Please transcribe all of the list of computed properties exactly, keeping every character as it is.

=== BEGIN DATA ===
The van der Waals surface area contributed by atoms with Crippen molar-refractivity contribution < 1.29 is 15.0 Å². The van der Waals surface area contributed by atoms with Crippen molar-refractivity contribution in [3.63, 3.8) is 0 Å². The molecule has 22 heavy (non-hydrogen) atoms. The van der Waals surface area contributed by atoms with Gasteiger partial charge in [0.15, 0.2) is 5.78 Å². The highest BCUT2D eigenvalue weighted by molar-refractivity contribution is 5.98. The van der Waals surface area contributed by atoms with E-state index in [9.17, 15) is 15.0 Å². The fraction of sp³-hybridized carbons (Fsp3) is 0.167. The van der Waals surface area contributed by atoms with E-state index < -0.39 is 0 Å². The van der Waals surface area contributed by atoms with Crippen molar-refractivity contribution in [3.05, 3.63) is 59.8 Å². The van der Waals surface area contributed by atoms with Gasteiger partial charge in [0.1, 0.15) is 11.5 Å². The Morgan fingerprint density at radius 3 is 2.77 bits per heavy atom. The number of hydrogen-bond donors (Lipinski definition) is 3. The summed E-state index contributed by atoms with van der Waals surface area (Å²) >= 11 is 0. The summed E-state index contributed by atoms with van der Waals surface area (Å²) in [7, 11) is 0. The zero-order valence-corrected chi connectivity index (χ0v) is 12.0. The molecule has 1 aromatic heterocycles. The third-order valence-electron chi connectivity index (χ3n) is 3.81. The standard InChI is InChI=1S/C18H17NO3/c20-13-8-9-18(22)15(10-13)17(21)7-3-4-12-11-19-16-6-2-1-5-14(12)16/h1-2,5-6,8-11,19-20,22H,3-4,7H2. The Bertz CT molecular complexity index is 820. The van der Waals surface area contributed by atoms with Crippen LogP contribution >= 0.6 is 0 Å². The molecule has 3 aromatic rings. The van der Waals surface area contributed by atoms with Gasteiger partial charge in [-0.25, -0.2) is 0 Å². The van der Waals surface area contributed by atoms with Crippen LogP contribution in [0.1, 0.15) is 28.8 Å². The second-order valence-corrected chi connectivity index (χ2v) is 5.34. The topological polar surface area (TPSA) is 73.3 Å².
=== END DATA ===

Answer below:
The van der Waals surface area contributed by atoms with Crippen molar-refractivity contribution < 1.29 is 15.0 Å². The van der Waals surface area contributed by atoms with Crippen molar-refractivity contribution in [3.63, 3.8) is 0 Å². The molecule has 22 heavy (non-hydrogen) atoms. The van der Waals surface area contributed by atoms with Gasteiger partial charge in [0.15, 0.2) is 5.78 Å². The highest BCUT2D eigenvalue weighted by molar-refractivity contribution is 5.98. The van der Waals surface area contributed by atoms with E-state index in [9.17, 15) is 15.0 Å². The fraction of sp³-hybridized carbons (Fsp3) is 0.167. The van der Waals surface area contributed by atoms with E-state index < -0.39 is 0 Å². The van der Waals surface area contributed by atoms with Crippen molar-refractivity contribution in [3.05, 3.63) is 59.8 Å². The van der Waals surface area contributed by atoms with Gasteiger partial charge in [0.1, 0.15) is 11.5 Å². The Morgan fingerprint density at radius 3 is 2.77 bits per heavy atom. The number of hydrogen-bond donors (Lipinski definition) is 3. The summed E-state index contributed by atoms with van der Waals surface area (Å²) >= 11 is 0. The summed E-state index contributed by atoms with van der Waals surface area (Å²) in [7, 11) is 0. The zero-order valence-corrected chi connectivity index (χ0v) is 12.0. The molecule has 1 aromatic heterocycles. The third-order valence-electron chi connectivity index (χ3n) is 3.81. The standard InChI is InChI=1S/C18H17NO3/c20-13-8-9-18(22)15(10-13)17(21)7-3-4-12-11-19-16-6-2-1-5-14(12)16/h1-2,5-6,8-11,19-20,22H,3-4,7H2. The Bertz CT molecular complexity index is 820. The van der Waals surface area contributed by atoms with Crippen LogP contribution >= 0.6 is 0 Å². The molecule has 3 aromatic rings. The van der Waals surface area contributed by atoms with Gasteiger partial charge in [-0.25, -0.2) is 0 Å². The van der Waals surface area contributed by atoms with Crippen LogP contribution in [0.1, 0.15) is 28.8 Å². The second-order valence-corrected chi connectivity index (χ2v) is 5.34. The topological polar surface area (TPSA) is 73.3 Å².